It’s important to remember that the type of charge depends on whether the state in question sees the two as separate offenses. In a state that recognizes both differently, a DWI is often more severe than a DUI. Some states will allow a reduction of charge from a DWI to a DUI if it’s the driver’s first offense and the limit was below 0.08%.

Both violations are considered quite severe and can be difficult to overturn in court. Significant outcomes can occur if a breathalyzer or field sobriety test proves the driver is inebriated behind the wheel. These consequences include losing or suspending a driver’s license, monetary fines, increased car insurance costs, or mandatory community service.

Some states require drivers to install an ignition interlock device on the steering wheel after a DWI or DUI charge. This breathalyzer ensures a driver has a 0.0% BAC in order to start the car. These machines are paid for by the driver and are mandated to inspect monthly. It’s important to note that one singular charge may not cause significant, long-term damage to your reputation, but multiple offenses can prevent travel and immigration into other countries. For example, a US resident with numerous DUI or DWI charges may be barred from entering Canada. Likewise, an individual with a single DUI charge but other criminal convictions is likely denied entrance into the country.

DUI & DWI Statistics

Statistics on the DUI and DWI can quickly overwhelm even the bravest reader, but it highlights the importance of safe driving across the United States. Here are a few shocking statistics regarding DWI and DUI laws within the United States:

  • Thirty people in the USA die every single day in crashes involving an alcohol-impaired driver. This works out to more than one person every hour, every single day.
  • Approximately 290,000 people were injured in accidents involving drunk drivers in 2020.
  • Marijuana use is increasing, with 13% of all weekend and evening drivers having the drug in their system.
  • Marijuana users were approximately 25% more likely to be involved in a car accident than those without narcotics in their system.
  • Of all fatal vehicle accidents, 25% had BACs of 0.08% or greater.
  • Drivers with a BAC of 0.08% and higher involved in fatal accidents were 4.5 times more likely to have prior convictions for DWI than drivers without alcohol in their system.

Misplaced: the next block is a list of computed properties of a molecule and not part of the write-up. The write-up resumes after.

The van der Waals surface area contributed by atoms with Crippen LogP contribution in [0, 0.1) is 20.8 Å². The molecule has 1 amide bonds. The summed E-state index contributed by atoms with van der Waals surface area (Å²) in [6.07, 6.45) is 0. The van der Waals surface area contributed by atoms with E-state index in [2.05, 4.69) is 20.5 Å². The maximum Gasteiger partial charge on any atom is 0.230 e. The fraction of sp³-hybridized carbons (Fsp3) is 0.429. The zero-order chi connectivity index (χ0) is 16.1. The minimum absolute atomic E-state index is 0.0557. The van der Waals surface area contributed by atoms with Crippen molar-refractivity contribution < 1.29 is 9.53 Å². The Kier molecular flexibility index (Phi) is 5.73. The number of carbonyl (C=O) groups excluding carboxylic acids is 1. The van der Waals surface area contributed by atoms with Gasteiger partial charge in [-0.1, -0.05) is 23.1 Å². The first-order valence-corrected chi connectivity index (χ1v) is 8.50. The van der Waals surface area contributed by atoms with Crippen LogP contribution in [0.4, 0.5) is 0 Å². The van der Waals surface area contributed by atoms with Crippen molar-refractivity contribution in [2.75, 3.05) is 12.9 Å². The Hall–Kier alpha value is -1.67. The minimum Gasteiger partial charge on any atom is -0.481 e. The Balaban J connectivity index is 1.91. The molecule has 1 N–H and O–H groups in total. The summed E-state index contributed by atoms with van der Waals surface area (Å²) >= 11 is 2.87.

• Roughly 1,000 children die annually due to drunk driving.
  • Drivers are seven times more likely to be involved in a fatality on the roads when their BAC is over 0.10
  • 32-percent of all alcohol-related crashes involve at least one fatality.
  • In 2016, 28% of all fatal crashes involved alcohol.
  • Drugs, other than alcohol, were involved in 16% of all motor vehicle crashes.
  • The cost of alcohol-related crashes totals $44 billion annually
  • Authorities arrested 1,017,808 drivers for driving under the influence of drugs or alcohol in 2016. These numbers continue to climb.

Conclusion

It’s important to remember that both DUI and DWI charges hold profound implications for drivers. While some states consider these charges interchangeable, other states regulate the DWI charge slightly higher than the DUI. If you happen to receive a DWI charge, always ask to have the charge lowered if it’s your first offense.

Driving with alcohol or drugs in your system can significantly influence your reactionary time behind the wheel. They can impair your vision, cause blurred vision, swerving, poor response time, and falling asleep behind the wheel. Even those with less than the legal 0.08% in their system can still have considerable difficulty driving. Whenever possible, always find a designated driver if you plan on drinking. In an instantaneous world, technology can have cabs or transportation to your home in minutes—giving you no reason to get behind the wheel of a car.